Thursday, October 10, 2013

doubting myself

We have been listening to "Tom Sawyer" in the car. After Tom testifies against Injun Joe, the townspeople feel that he could become a president, if he does not get hung first. That encapsulates the way I feel about my boys.

I am totally relating to Aunt Polly, ready to "whip" them one moment for some infraction, and then they do or say something so sweet, and I just melt. This morning I could not get them through breakfast and davening and 9 yo misplaced his siddur yet again and I was fuming, as I was trying to get schoolwork done before the baby would wake up and they were just not complying. As I was getting dressed, I heard that they started on davening, and, for once, they put their individuality aside, and were rocking together, singing in unison. They were both grinning, having good time, and saying everything clearly. Ah, such a pleasure for an eye to behold! What was I even mad about?

I have been getting more and more desperate about how little writing they are producing, how, despite copious and constant reading, they are hesitant spellers, how 7 yo throws a fit over any writing that he has to do. Since 9 yo finished parshat Noach, for his siyum I asked him to come up with a d'var Torah. I was thinking more along the lines of an outline, from which to speak. He did not seem too eager, but all of a sudden, he is writing an elaborate biography of Noach, with illustrations in the margins. He is putting in details, like freshly-plowed field, and the surrounding generation of sinners. I do not know how long he will keep it up, but this is the kind of writing that I was hoping to see.

I wish I was "unenlightened", could just stick to a few textbooks, a curriculum, present it to my boys, and make them follow it, for their own good. I wish that I knew that we only have to cover this much material in this amount of time, and then I can check off that my job is done, and done well. I wish that I could just measure this, give them a test, waive the mark in the air like a flag of victory and proclaim to all: here, this is working! My kids are becoming educated!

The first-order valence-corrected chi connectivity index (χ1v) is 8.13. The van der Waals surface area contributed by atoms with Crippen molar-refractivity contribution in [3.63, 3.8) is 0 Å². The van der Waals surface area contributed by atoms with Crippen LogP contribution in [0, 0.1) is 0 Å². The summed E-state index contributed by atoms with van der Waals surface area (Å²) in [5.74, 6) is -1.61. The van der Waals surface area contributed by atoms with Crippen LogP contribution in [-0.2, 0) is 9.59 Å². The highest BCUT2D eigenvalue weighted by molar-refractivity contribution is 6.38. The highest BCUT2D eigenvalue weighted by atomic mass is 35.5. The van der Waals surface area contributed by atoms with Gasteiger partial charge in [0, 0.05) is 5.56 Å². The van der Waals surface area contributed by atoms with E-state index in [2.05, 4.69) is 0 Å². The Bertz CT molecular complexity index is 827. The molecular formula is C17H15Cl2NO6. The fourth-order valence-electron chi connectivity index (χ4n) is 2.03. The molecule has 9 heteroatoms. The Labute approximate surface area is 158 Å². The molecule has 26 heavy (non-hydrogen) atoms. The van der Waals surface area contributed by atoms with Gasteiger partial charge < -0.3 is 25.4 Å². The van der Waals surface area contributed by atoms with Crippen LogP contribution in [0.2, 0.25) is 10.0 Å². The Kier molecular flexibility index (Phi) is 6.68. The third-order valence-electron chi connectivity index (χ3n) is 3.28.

However, it is my nature to ruminate, think things through, and question myself. I know that my boys are very different in their approach to learning. I know that what worked with 9 yo will not necessarily work with 7 yo, and some things that I am doing with 7 yo would not interest 9 yo in the least. I know that just being tough and single-minded and ignoring the child's input into learning backfires. So I cannot just enforce and enforce.

Maybe I am doing my kids a disservice by keeping them at home, yelling at them, not having a clear, planned approach and a lesson for each day. The thoughts of sending them to school, especially the oldest, having been flashing through my mind lately. Around lunch time today, after a particularly grueling Lashon HaTorah and more yelling and tears and redoing, when we were alone, I asked him: do you want to go back to school? He said, no. I asked, why not? First he said, then I will not have fresh lunch (he was having a PBJ). I pressed a bit, and then he said that he would not be able to attend homeschool zoo classes. I asked if there is anything else, and he said that he does not like finishing his work in five minutes and then sitting around, waiting for everyone. He also does not like how they daven so close to z'man kriat shema, while at home he can daven at netz. Funny, since this morning if I haven't pressed, he would have missed that z'man.

There are no easy answers. There are ups and downs. Just like Aunt Polly, I feel that my boys will go far, unless we screw up somewhere along the way....


  1. i think it is only through doubting ourselves that we keep ourselves honest and try better. some doubt is normal, since we are taking upon ourselves such a huge responsibility. some doubt is warranted, since we aren't always doing what is best for our kids and we need to rethink that. some doubt is unnecessary! odds are you put your heart and soul into this, you are doing a fantastic job and you are spending hours building wonderful relationships with your children.

    i think most (all?) homeschoolers can relate to the throwing fits, the yelling and the tears about work sometimes!

  2. I've been noticing lately how many of us are doubting ourselves -- for various reasons-- I don't think the self doubt will ever go away. But I do think we, as women and mothers, need to stop being so judgmental and critical (signs of our self-doubts!) and applaud our friends' successes. You are doing an amazing job! The proof is right as you saw: your children davening beautifully, together, clearly saying each brachot. Bravo to you!